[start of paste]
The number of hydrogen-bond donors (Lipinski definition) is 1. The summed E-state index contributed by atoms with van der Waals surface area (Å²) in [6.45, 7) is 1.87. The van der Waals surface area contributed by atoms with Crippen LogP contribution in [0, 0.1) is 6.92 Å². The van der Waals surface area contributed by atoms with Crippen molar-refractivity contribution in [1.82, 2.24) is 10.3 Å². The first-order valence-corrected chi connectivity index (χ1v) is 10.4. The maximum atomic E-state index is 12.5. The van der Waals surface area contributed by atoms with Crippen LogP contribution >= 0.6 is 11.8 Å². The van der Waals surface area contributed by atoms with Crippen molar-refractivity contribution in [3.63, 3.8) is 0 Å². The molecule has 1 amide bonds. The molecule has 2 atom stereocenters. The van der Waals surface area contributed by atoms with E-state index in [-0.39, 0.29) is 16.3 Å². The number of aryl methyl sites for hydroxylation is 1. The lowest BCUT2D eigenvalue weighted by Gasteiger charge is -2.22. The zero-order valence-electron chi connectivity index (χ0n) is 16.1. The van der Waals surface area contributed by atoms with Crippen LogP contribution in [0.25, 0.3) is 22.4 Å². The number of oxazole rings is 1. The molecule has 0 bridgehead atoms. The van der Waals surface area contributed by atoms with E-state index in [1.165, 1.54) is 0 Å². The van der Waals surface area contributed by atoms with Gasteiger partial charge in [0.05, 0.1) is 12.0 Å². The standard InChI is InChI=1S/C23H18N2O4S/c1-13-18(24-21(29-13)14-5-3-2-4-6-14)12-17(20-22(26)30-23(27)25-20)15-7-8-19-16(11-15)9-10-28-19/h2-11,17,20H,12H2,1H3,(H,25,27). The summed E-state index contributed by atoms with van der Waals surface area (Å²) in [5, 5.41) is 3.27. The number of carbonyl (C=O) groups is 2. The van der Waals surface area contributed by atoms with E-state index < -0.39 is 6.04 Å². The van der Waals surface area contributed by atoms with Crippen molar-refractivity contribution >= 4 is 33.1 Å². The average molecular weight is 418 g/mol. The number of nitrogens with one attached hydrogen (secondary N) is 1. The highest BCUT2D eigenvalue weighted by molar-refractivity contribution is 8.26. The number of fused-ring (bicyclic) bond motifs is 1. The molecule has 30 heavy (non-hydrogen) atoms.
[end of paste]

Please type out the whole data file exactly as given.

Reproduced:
The number of hydrogen-bond donors (Lipinski definition) is 1. The summed E-state index contributed by atoms with van der Waals surface area (Å²) in [6.45, 7) is 1.87. The van der Waals surface area contributed by atoms with Crippen LogP contribution in [0, 0.1) is 6.92 Å². The van der Waals surface area contributed by atoms with Crippen molar-refractivity contribution in [1.82, 2.24) is 10.3 Å². The first-order valence-corrected chi connectivity index (χ1v) is 10.4. The maximum atomic E-state index is 12.5. The van der Waals surface area contributed by atoms with Crippen LogP contribution >= 0.6 is 11.8 Å². The van der Waals surface area contributed by atoms with Crippen molar-refractivity contribution in [3.63, 3.8) is 0 Å². The molecule has 1 amide bonds. The molecule has 2 atom stereocenters. The van der Waals surface area contributed by atoms with E-state index in [-0.39, 0.29) is 16.3 Å². The number of aryl methyl sites for hydroxylation is 1. The lowest BCUT2D eigenvalue weighted by Gasteiger charge is -2.22. The zero-order valence-electron chi connectivity index (χ0n) is 16.1. The van der Waals surface area contributed by atoms with Crippen LogP contribution in [0.25, 0.3) is 22.4 Å². The number of oxazole rings is 1. The molecule has 0 bridgehead atoms. The van der Waals surface area contributed by atoms with E-state index in [1.165, 1.54) is 0 Å². The van der Waals surface area contributed by atoms with Gasteiger partial charge in [0.05, 0.1) is 12.0 Å². The standard InChI is InChI=1S/C23H18N2O4S/c1-13-18(24-21(29-13)14-5-3-2-4-6-14)12-17(20-22(26)30-23(27)25-20)15-7-8-19-16(11-15)9-10-28-19/h2-11,17,20H,12H2,1H3,(H,25,27). The summed E-state index contributed by atoms with van der Waals surface area (Å²) in [5, 5.41) is 3.27. The number of carbonyl (C=O) groups is 2. The van der Waals surface area contributed by atoms with E-state index < -0.39 is 6.04 Å². The van der Waals surface area contributed by atoms with Crippen molar-refractivity contribution >= 4 is 33.1 Å². The average molecular weight is 418 g/mol. The number of nitrogens with one attached hydrogen (secondary N) is 1. The highest BCUT2D eigenvalue weighted by molar-refractivity contribution is 8.26. The number of fused-ring (bicyclic) bond motifs is 1. The molecule has 30 heavy (non-hydrogen) atoms.